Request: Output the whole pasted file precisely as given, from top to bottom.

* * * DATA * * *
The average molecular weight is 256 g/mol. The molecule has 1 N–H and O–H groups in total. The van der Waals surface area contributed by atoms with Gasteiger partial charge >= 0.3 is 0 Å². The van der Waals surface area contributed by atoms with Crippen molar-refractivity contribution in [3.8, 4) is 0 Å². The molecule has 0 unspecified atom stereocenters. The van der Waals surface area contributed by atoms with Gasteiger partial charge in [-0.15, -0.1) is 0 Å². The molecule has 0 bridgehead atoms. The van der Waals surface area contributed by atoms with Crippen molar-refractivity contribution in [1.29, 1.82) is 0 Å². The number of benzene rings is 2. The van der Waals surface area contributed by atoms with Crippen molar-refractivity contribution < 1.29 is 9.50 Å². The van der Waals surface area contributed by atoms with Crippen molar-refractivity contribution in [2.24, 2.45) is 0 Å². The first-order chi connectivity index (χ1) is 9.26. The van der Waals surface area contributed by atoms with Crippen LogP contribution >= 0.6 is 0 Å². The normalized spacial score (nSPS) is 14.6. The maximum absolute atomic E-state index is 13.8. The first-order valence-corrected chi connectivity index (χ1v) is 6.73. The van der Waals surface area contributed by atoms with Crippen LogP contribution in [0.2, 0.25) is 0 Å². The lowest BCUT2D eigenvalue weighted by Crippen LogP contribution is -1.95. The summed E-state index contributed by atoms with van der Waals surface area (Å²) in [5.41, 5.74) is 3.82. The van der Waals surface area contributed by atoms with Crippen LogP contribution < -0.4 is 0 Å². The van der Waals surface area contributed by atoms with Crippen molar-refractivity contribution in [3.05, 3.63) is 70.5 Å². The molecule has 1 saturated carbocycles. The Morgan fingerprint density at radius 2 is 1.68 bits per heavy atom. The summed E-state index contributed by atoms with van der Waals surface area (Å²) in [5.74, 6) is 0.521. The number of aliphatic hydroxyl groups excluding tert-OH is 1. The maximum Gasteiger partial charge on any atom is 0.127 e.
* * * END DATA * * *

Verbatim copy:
The average molecular weight is 256 g/mol. The molecule has 1 N–H and O–H groups in total. The van der Waals surface area contributed by atoms with Gasteiger partial charge >= 0.3 is 0 Å². The van der Waals surface area contributed by atoms with Crippen molar-refractivity contribution in [3.8, 4) is 0 Å². The molecule has 0 unspecified atom stereocenters. The van der Waals surface area contributed by atoms with Gasteiger partial charge in [-0.15, -0.1) is 0 Å². The molecule has 0 bridgehead atoms. The van der Waals surface area contributed by atoms with Crippen molar-refractivity contribution in [1.29, 1.82) is 0 Å². The number of benzene rings is 2. The van der Waals surface area contributed by atoms with Crippen molar-refractivity contribution < 1.29 is 9.50 Å². The van der Waals surface area contributed by atoms with Crippen molar-refractivity contribution in [2.24, 2.45) is 0 Å². The first-order chi connectivity index (χ1) is 9.26. The van der Waals surface area contributed by atoms with Crippen LogP contribution >= 0.6 is 0 Å². The normalized spacial score (nSPS) is 14.6. The maximum absolute atomic E-state index is 13.8. The first-order valence-corrected chi connectivity index (χ1v) is 6.73. The van der Waals surface area contributed by atoms with Crippen LogP contribution in [0.2, 0.25) is 0 Å². The lowest BCUT2D eigenvalue weighted by Crippen LogP contribution is -1.95. The summed E-state index contributed by atoms with van der Waals surface area (Å²) in [5.41, 5.74) is 3.82. The van der Waals surface area contributed by atoms with Crippen LogP contribution < -0.4 is 0 Å². The van der Waals surface area contributed by atoms with Crippen molar-refractivity contribution in [3.05, 3.63) is 70.5 Å². The molecule has 1 saturated carbocycles. The Morgan fingerprint density at radius 2 is 1.68 bits per heavy atom. The summed E-state index contributed by atoms with van der Waals surface area (Å²) in [5.74, 6) is 0.521. The number of aliphatic hydroxyl groups excluding tert-OH is 1. The maximum Gasteiger partial charge on any atom is 0.127 e.